When a young up and coming prospect is set to go up against a tested veteran fighter it is usually a forgone conclusion that the veteran was put in a no-win situation.
This Friday night’s Joe Gomez (18-7-1, 8KOs) vs. Cristian Cabral (5-0-1, 3KOs) Aztec Warriors main event at the Albuquerque Convention Center in downtown Albuquerque, New Mexico is anything but an obvious foreshadowed result as both sides have now planned to hurt the other.
“I’m gonna do work on this kid,” says a confident 29-year-old Gomez, nine years the elder of Cabral. “I don’t want to sound big-headed but this is a different training camp from what I’ve had.”
The difference is that Gomez has been in the gym since October and as had two solid months worth of a full training camp in preparation for this weekend’s card. Ample time to lose weight, nothing like having to drop nearly 30lbs in three weeks like his previous match.
In that July outing against New Mexico welterweight kingpin Josh Torres, Gomez weighed in at 148.5lbs, by far the lightest he ever has before a fight since 2008. The contest against Torres was a grueling power punching presentation by both pugilists. Torres came away with a narrow split-decision but Gomez, despite draining himself to make the fight possible, many New Mexican professional boxers on hand felt came away with the victory; Cabral was among them.
Gomez has fought most of his career at the light middleweight and middleweight classes. Against no slouches either. You can count undefeated El Paso prospect Abraham Han, recent world title challenger Alfredo Angulo and Patrick Majewski, who will be challenging Marco Antonio Rubio next month for the interim WBC middleweight title, as some of the top competitors Gomez has faced.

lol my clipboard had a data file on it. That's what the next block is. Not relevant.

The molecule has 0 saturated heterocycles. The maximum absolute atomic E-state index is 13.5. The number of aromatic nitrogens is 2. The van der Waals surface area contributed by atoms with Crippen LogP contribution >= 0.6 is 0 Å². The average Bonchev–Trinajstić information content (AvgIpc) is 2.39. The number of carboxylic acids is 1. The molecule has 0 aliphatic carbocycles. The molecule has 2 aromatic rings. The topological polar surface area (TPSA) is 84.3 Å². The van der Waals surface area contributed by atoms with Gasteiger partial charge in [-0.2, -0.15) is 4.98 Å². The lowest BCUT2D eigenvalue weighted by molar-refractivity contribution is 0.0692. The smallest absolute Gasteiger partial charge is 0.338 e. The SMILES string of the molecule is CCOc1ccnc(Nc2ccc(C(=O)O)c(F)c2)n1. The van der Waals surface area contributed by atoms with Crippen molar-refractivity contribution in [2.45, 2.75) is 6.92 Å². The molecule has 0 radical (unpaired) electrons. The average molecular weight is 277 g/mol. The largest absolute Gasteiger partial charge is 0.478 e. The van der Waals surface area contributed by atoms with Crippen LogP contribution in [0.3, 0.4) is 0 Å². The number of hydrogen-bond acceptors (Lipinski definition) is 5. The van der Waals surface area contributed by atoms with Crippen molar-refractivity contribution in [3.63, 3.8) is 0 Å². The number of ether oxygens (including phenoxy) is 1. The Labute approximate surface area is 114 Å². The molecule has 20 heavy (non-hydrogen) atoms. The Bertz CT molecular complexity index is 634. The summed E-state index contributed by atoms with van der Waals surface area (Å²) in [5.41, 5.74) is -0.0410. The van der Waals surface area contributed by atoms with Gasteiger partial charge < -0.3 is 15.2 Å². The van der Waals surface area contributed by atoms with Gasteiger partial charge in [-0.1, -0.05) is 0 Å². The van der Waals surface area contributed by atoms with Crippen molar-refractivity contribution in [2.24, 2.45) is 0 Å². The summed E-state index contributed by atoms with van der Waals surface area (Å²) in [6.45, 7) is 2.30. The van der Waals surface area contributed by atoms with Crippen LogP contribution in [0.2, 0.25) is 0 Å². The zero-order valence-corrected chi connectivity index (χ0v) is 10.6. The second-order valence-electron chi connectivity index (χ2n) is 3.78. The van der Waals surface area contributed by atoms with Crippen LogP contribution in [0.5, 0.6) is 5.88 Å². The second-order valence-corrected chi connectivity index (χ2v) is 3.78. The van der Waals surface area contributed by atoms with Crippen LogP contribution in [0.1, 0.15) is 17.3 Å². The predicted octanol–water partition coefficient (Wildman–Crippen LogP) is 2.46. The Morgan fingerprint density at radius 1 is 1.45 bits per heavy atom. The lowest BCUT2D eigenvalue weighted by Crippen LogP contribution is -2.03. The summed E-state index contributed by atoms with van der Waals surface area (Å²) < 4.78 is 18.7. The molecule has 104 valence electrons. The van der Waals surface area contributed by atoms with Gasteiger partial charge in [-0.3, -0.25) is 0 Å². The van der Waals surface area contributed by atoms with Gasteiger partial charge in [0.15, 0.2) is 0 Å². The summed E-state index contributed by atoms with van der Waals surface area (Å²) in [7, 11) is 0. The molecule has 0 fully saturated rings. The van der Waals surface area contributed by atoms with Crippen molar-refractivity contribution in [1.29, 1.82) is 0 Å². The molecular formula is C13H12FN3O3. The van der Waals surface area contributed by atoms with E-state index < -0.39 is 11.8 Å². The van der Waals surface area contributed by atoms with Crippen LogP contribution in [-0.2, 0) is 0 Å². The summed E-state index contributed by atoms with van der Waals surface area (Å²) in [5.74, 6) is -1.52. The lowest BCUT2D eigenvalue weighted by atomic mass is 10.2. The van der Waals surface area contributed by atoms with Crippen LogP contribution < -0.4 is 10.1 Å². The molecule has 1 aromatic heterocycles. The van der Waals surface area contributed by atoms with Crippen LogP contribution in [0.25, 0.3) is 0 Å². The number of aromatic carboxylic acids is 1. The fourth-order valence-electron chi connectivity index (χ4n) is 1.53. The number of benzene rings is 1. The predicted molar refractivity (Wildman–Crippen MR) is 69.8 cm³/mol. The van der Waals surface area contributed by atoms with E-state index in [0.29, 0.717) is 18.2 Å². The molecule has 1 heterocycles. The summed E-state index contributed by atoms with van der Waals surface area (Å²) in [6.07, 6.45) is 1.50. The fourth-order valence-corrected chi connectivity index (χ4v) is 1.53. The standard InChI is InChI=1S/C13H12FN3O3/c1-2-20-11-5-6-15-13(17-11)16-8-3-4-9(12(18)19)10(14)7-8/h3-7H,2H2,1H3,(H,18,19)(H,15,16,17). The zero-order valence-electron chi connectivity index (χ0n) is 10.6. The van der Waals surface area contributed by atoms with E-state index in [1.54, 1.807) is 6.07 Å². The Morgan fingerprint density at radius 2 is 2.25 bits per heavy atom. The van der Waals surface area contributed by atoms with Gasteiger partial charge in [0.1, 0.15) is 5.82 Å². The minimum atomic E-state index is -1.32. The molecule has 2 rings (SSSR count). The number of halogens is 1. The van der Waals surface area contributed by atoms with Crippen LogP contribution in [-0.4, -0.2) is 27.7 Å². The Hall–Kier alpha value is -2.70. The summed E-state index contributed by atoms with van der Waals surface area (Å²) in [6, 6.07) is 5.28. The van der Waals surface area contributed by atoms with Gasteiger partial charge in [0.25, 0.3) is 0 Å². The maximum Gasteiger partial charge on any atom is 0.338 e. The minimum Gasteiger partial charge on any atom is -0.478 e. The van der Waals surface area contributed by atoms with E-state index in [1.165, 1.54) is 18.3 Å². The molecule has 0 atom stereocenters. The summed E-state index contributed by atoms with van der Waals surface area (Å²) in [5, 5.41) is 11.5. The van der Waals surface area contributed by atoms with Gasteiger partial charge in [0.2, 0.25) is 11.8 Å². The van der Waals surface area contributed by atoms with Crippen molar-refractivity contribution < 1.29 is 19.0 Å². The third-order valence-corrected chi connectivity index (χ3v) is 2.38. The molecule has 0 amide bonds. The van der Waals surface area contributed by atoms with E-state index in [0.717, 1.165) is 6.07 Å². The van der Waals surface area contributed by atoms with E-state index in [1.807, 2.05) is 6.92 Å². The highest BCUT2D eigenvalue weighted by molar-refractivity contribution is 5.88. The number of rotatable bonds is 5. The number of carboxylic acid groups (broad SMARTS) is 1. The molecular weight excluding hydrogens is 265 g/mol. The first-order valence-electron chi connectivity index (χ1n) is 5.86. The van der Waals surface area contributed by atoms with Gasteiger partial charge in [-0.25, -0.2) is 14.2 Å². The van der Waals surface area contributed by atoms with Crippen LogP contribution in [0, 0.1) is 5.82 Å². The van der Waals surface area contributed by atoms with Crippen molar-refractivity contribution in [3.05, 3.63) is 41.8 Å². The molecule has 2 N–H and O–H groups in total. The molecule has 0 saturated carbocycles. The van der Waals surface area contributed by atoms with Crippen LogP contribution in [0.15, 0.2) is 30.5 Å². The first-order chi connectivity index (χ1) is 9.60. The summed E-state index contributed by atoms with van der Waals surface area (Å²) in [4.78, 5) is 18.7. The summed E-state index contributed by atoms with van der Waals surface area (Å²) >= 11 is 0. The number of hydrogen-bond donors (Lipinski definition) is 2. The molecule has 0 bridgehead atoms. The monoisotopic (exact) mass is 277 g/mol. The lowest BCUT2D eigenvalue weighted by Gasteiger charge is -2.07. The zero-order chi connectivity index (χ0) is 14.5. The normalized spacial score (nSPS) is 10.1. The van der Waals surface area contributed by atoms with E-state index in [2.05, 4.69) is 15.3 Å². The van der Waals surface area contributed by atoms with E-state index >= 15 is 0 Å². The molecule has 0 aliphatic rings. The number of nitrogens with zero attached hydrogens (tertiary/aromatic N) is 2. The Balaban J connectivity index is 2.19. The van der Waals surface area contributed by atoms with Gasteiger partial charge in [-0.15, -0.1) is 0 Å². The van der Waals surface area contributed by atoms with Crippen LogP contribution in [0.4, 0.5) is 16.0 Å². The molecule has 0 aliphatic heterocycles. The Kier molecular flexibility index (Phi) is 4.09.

Whether it is because he is battle tested or seen as an easy target Gomez’ phone continues to ring. “I was getting a lot of calls from matchmakers to get fights on two weeks notice but I wasn’t training,” he says.
Incorporating marathon running into his new training regiment, Gomez, believes it will give him an edge in the six-round fight.
This past October at the Shiprock Marathon, Gomez, finished 22nd out of more than 1,600 participants; this was the first marathon he had ever participated in. The following month in his first half-marathon in Farmington he finished in first place.
“We started training camp for 6 rounds,” says the northern New Mexico native. “We’re now training for 12 rounds.”
It does not hurt that his employers at Conoco Phillips where he works as Chemical Corrosion Technician themselves work around his training for bouts. Gomez’ daily routine includes getting up at 4:30am to go to gym to work out. Going to work until 2 or 3 four days a week and train into the evening at his home gym.
Despite the fact that no one has brought it up publicly Gomez, believes that people are underestimating mostly because of what he thinks others see as a change in trainer. For a long stretch of his career Gomez, was trained by his uncle Dominic Martinez. For personal reasons his uncle has stepped aside and the reigns for the match-up against Cabral have gone to Larry and Lorenzo Whitey brothers, and longtime trainers and operators of the Bloomfield Boxing Club. The change in coaching Gomez says will not hinder his way to being victorious Friday night.
In a recent interview with us, Cabral’s trainer Ray Zamora, predicted that his fighter would stop Gomez.”I’m glad that they think that,” says Gomez. “He’s gonna realize it’s not going to happen when he gets hit by me.”
Chavez Promotions’ Aztec Warriors boxing card takes place Friday night at the Albuquerque Convention Center in downtown Albuquerque, New Mexico tickets can be purchased by visiting HoldMyTicket.com